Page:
On the Ayers issue, voter cynicism helps Obama.

Who's winning, who's losing, and why.
Oct. 10 2008 7:56 PM

Putting Off Ayers

How Obama benefits from the cynicism he decries.

(Continued from Page 1)

But maybe McCain doesn't have to prove these details. Perhaps, his campaign thinks, the Ayers connection can be used to make the case that Obama cared more about his political future than Ayers' past deeds. To get along in Chicago politics, this is the kind of character he had to hang around. It was a case of "blind ambition," as McCain's recent ad claims.

Perhaps, but Ayers was an accepted member of the community when Obama first got to know him. He worked for a university and was well-respected in education reform circles. If Obama was being ambitious, it was within community standards. To condemn him on this point, you'd have to condemn all of Chicago. As a political argument, that takes you pretty far afield for the voters you're trying to convince.

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Which brings us to the second question: Is Obama being truthful now? The McCain campaign knows that simply offering guilt by association isn't enough, and McCain is uncomfortable about the tactic (or at least the way his supporters are interpreting his criticisms of Obama's character). In Minneapolis Friday, McCain repeatedly told the audience—which was just as ferocious as his others this week—that he respected Obama. When a woman said she was scared of Obama, McCain interrupted her to say, "I have to tell you, he is a decent person, a person that you do not have to be scared [of] as president of the United States." He was booed.

To shift from talking about Ayers' past, McCain has said that the most important part of the Ayers-Obama relationship is what it says about Obama. As McCain's new ad characterizes it: "When convenient, he worked with terrorist Bill Ayers. When discovered, he lied."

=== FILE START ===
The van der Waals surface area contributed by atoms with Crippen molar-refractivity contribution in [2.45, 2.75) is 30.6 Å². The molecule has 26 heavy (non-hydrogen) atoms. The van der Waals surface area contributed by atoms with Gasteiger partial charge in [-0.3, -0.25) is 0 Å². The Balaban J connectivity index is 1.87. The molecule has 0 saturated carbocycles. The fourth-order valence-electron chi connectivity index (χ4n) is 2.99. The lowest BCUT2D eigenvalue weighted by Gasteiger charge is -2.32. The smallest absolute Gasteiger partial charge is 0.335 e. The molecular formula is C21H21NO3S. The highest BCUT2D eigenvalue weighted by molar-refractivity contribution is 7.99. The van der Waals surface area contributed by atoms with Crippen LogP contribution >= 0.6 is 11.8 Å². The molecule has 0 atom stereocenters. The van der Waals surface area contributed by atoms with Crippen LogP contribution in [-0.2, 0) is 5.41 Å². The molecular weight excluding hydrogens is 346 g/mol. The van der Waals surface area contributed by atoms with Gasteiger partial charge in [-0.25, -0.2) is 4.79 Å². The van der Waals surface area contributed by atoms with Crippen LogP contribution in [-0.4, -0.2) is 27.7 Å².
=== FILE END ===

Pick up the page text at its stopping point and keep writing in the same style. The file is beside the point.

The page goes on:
It's a legitimate point. Obama has not been candid. When asked about Ayers in a debate, he said he was "a guy who lives in my neighborhood." This is true, but misleadingly so and has a whiff of the big weasel. The two men served together on the board of an anti-poverty group, and Ayers contributed $200 to Obama's re-election campaign for the Illinois state senate in 2001.

So Obama was dissembling. But for this to be politically damaging it has to be a whopper of a fib—and it just isn't. Voters are cynical enough, and have refused to punish either Obama or McCain for worse offenses, that they're not going to find this disqualifying.

McCain needs the siren. If you're a purist, you'd like politicians to talk straight. But that kind of purist would have to disqualify John McCain, too. One notable example was when he was asked about his opposition to Bush's tax cuts. When asked in a debate whether he had opposed them in 2001 because they were "too tilted to the wealthy," McCain offered another reason. He claimed he had opposed them because Bush's plan didn't include spending cuts. That's not true.

McCain needs to win those soft, uncommitted voters who have moved to Barack Obama in recent weeks. But the Ayers charge doesn't seem big enough to move them to his side. Perhaps that's why the McCain campaign has also started pressing Obama's connection to ACORN, Tony Rezko, and Obama's former pastor. They're trying to create a question mark about Barack Obama that's big enough to make him seem too risky on Election Day.